From Rosetta Code


  • Allow audio-only, visual-only and/or both; some languages can't provide audio outputs, but the principle components of a metronome can still be represented.
  • Reword "However, the playing of the sounds should not interfere with the timing of the metronome, so a separation of the playing and timing processes may be required." Just say something simpler such as "the beat indicator should remain true to the selected tempo." Anything more there is either vague, overspecification or unnecessary, IMO.

--Michael Mol 14:33, 7 September 2011 (UTC)

Given that metronomes are aimed at helping people when playing music, the timings really don't need to be perfect. A millisecond timer should do fine provided it is coupled properly to an absolute time source so the workload of sound and fury GUI doesn't interfere. (On the other hand, a timer on the scale of a second — usually the most available on the system — is definitely not sufficient.) –Donal Fellows 08:11, 11 September 2011 (UTC)
What I was trying to get at with the point about timings is that you can't allow the work involved in display or audio updates to cause the timer to drift. That seemed the obvious intent of the "separate processes" wording. Certainly, the timings don't need to be perfect; <2ms jitter is probably unnoticeable, but that amount of jitter should hold true comparing events 600 seconds apart as well as 250ms apart. --Michael Mol 18:14, 11 September 2011 (UTC)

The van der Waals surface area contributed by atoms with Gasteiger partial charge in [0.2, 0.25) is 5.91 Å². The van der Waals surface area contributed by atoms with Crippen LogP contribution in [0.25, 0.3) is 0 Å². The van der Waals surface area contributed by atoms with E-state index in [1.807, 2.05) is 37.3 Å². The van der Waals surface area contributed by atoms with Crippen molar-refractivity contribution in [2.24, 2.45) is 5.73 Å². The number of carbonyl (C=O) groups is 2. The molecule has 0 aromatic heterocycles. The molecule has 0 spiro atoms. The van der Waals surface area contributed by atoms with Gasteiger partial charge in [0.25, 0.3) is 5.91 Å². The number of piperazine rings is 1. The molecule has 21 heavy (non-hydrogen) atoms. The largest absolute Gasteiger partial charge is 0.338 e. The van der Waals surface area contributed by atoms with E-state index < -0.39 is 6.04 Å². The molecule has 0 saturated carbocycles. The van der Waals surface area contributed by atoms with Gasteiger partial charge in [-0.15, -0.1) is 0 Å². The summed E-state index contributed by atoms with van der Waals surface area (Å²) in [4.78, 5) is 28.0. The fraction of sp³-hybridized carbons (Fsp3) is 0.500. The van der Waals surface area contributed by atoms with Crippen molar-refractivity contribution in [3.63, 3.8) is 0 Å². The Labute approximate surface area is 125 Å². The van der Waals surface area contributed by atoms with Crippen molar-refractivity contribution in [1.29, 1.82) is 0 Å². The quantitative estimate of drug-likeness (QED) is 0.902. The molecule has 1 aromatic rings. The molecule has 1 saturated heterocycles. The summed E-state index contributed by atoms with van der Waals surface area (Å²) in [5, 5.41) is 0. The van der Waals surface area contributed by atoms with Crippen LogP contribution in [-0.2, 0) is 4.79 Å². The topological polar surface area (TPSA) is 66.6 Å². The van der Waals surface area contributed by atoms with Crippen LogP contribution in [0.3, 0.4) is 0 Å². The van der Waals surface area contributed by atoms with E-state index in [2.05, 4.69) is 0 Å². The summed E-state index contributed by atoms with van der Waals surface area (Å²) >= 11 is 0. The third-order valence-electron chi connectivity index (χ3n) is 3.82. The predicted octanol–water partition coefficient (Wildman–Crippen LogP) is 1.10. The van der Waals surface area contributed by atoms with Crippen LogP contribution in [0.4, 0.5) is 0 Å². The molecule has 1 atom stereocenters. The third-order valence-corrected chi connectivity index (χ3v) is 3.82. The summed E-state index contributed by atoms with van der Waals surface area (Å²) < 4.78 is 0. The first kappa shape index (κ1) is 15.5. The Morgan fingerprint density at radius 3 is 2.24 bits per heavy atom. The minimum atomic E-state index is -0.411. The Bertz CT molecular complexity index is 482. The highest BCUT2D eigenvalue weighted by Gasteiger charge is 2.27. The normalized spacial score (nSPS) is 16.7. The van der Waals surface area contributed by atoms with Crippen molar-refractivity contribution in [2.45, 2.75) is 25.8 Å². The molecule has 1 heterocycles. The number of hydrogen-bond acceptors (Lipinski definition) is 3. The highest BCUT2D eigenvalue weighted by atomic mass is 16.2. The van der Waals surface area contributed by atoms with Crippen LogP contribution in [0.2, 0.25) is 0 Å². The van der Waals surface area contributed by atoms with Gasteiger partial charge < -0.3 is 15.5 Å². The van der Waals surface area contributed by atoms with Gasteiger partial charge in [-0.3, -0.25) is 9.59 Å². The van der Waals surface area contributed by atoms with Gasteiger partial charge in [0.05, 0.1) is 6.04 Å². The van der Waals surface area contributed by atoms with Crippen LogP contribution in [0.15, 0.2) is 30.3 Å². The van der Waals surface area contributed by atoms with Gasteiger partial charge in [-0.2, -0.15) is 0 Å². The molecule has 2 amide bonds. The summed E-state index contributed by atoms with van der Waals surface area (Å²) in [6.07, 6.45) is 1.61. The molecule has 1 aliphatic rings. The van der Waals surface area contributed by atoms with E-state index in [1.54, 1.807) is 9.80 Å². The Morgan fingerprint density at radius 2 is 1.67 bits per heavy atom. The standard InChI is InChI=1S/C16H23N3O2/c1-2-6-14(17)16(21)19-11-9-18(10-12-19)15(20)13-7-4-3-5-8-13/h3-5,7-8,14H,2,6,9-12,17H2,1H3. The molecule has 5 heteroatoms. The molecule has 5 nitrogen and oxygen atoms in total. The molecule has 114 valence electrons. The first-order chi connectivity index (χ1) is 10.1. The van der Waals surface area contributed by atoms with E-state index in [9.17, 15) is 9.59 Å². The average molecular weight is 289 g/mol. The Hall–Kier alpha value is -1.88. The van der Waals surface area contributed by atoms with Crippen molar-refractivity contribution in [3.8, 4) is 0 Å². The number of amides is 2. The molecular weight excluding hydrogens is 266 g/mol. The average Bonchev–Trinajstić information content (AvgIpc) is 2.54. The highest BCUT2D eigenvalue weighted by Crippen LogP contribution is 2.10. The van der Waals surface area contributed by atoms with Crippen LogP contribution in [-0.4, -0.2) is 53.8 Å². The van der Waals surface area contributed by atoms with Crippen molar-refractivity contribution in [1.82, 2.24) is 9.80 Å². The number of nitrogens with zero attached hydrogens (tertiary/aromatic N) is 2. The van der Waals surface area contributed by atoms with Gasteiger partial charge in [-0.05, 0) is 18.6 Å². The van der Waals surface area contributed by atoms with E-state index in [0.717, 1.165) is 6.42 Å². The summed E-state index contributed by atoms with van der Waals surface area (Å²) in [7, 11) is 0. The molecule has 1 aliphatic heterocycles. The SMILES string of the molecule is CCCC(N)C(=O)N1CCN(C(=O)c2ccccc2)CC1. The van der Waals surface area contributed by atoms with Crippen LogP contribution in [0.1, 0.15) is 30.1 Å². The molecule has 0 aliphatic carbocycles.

Notes on the Tcl version[edit]

It only plays the bell on the main beat of the bar, because anything more often and my terminal lags in its sound playing. The metronome itself keeps time though. Using the system bell, while annoying, had the advantage of not requiring me to find a pair of sound files to play and also keeps the code clear of external dependencies. (I probably ought to write a more fancy version sometime.) –Donal Fellows 14:38, 26 September 2011 (UTC)